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  1. #1
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    Truncating a table with foreign keys

    Hi, I'm trying to truncate a table, but I'm getting the following error
    Code:
    Cannot truncate table 'authors' because it is being referenced by a FOREIGN KEY constraint.
    Is there a way to determine WHICH table is referencing it?
    Last edited by dbguyfh; 07-03-08 at 09:23.

  2. #2
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    ...because I'm looking at my create table script, and there is only ONE table that references a key from the table I'm trying to delete (I've verified this with a search)

    Okay, so table "books" references the pk from table "authors" and that is the ONLY table that references from table "authors"

    I do:

    TRUNCATE TABLE books;

    And that works fine. I run a SELECT query on the books table, and no rows are returned (b/c they were truncated!)

    Next I try:

    TRUNCATE TABLE authors

    And it gives me the error shown in my previous post -- even though no rows are found in the books table... What's up here?

  3. #3
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    It is the constraint, not the data that prevents the truncate.

  4. #4
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    Quote Originally Posted by pootle flump
    It is the constraint, not the data that prevents the truncate.
    Ahhh so how do I get around that?

  5. #5
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    Don't use truncate (use delete) or drop and recreate the constraint. You could try enabling and re-enabling the constraint first - I don't know if that works, but it would be easier.

  6. #6
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    Quote Originally Posted by pootle flump
    Don't use truncate (use delete) or drop and recreate the constraint. You could try enabling and re-enabling the constraint first - I don't know if that works, but it would be easier.
    I was afraid of t hat... I've read someplace that using truncate is more efficient than using delete (something about not logging every row-delete in the trans-log).

    I guess I have no other choice.

    Regarding disabling the constraints, is this somethign that can be done universally (for all tables) or will I have to do it for each and every individual table? Because I have quite a few.

  7. #7
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    Disabling a constraint only allows you to delete from a parent table while the child table contains rows related to it. It will not allow you to truncate the parent table.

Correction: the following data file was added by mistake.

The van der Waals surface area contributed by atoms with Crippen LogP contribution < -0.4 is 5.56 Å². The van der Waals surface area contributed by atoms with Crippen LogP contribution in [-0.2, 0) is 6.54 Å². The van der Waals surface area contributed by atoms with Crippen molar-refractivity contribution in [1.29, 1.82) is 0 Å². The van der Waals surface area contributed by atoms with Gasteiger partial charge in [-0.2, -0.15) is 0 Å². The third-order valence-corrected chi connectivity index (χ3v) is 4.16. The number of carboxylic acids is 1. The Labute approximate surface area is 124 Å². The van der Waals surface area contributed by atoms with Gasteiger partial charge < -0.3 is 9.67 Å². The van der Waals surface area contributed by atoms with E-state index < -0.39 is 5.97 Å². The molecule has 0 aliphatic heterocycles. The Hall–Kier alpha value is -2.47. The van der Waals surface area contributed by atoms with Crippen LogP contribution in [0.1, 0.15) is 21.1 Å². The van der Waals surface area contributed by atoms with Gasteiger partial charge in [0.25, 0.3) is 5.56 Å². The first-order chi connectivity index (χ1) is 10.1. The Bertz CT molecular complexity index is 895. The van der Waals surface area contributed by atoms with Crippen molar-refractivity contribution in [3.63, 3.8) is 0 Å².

"The data in a record depends on the Key to the record, the Whole Key, and
    nothing but the Key, so help me Codd."

  8. #8
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    Quote Originally Posted by rdjabarov
    Disabling a constraint only allows you to delete from a parent table while the child table contains rows related to it. It will not allow you to truncate the parent table.
    The thing is... I have this as part of a "CleanDatabase" stored proc. And this stored proc is run before each test case (I have several dozen test cases).

    It proves to be too time-consuming to drop and re-create the schema upon each test case, which is why I was looking into truncate table (which works fine in MySql).

    Does this mean my only option is DELETE FROM ?

  9. #9
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    For clean installs I just drop the database and run a script to recreate everything. How on earth can that be too time consuming?

  10. #10
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    Well, we have a 3-tier architecture, and I'm writing test cases for the methods in my middle-layer DLL.

    Prior to each test case, I wipe the database, and insert some dummy data, so that it is in a known state prior to running each test case.

    Problem is that I have several dozen of these test cases, so I'll be re-creating the schema everytime, which seems to take a lot more time. The deleting is fine -- very quick -- but the re-creating of the tables is what seems to take the most time

  11. #11
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    Quote Originally Posted by dbguyfh
    ... which is why I was looking into truncate table (which works fine in MySql).
    That's why we're in SQL forum, not MySql
    "The data in a record depends on the Key to the record, the Whole Key, and
    nothing but the Key, so help me Codd."

  12. #12
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    Yeah, I'm from a MySql background.... I just thought there's gotta be a better way than having to use DELETE FROM (w/ all those records in trans log) And there's gotta be a quicker way than dropping & re-creating the schema.

    If only truncate table worked on the data

  13. #13
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    Quote Originally Posted by dbguyfh
    And there's gotta be a quicker way than dropping & re-creating the schema.
    Are you really saying that DROP DATABASE myDB crawls and that running N TRUNCATE statements is fast?

  14. #14
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    No no, you're right the DROP statement is fine, and I'd imagine runs substantially quicker than running "n TRUNCATE"

    My problem is with the re-creating of the tables -- this is the part that hogs the time

  15. #15
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    Are you using standard CREATE TABLE....syntax?
    Are you pre-populating selective tables with lots of data?

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